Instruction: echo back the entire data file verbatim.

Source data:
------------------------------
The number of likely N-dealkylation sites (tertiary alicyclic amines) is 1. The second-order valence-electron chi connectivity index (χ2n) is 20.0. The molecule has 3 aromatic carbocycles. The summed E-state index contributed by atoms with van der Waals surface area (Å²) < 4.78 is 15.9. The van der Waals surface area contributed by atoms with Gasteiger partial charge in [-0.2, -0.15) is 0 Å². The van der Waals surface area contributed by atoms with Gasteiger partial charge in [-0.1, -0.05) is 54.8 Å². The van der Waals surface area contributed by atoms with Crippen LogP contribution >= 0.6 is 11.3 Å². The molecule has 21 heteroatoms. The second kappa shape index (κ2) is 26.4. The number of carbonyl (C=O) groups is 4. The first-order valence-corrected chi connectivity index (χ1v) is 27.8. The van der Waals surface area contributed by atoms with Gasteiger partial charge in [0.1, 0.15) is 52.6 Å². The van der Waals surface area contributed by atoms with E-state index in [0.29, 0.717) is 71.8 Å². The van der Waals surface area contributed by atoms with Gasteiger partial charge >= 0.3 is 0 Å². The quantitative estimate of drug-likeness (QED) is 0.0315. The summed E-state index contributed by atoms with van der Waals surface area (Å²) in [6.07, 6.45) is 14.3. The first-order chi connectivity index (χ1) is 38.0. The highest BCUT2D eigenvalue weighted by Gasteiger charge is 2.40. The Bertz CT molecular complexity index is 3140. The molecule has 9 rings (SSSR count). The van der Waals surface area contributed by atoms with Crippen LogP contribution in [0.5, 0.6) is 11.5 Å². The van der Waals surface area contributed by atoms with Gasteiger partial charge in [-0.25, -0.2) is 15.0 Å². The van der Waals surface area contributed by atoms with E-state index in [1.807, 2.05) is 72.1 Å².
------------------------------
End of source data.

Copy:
The number of likely N-dealkylation sites (tertiary alicyclic amines) is 1. The second-order valence-electron chi connectivity index (χ2n) is 20.0. The molecule has 3 aromatic carbocycles. The summed E-state index contributed by atoms with van der Waals surface area (Å²) < 4.78 is 15.9. The van der Waals surface area contributed by atoms with Gasteiger partial charge in [-0.2, -0.15) is 0 Å². The van der Waals surface area contributed by atoms with Gasteiger partial charge in [-0.1, -0.05) is 54.8 Å². The van der Waals surface area contributed by atoms with Crippen LogP contribution >= 0.6 is 11.3 Å². The molecule has 21 heteroatoms. The second kappa shape index (κ2) is 26.4. The number of carbonyl (C=O) groups is 4. The first-order valence-corrected chi connectivity index (χ1v) is 27.8. The van der Waals surface area contributed by atoms with Gasteiger partial charge in [0.1, 0.15) is 52.6 Å². The van der Waals surface area contributed by atoms with E-state index in [0.29, 0.717) is 71.8 Å². The van der Waals surface area contributed by atoms with Gasteiger partial charge >= 0.3 is 0 Å². The quantitative estimate of drug-likeness (QED) is 0.0315. The summed E-state index contributed by atoms with van der Waals surface area (Å²) in [6.07, 6.45) is 14.3. The first-order chi connectivity index (χ1) is 38.0. The highest BCUT2D eigenvalue weighted by Gasteiger charge is 2.40. The Bertz CT molecular complexity index is 3140. The molecule has 9 rings (SSSR count). The van der Waals surface area contributed by atoms with Crippen LogP contribution in [0.5, 0.6) is 11.5 Å². The van der Waals surface area contributed by atoms with Gasteiger partial charge in [-0.25, -0.2) is 15.0 Å². The van der Waals surface area contributed by atoms with E-state index in [1.807, 2.05) is 72.1 Å².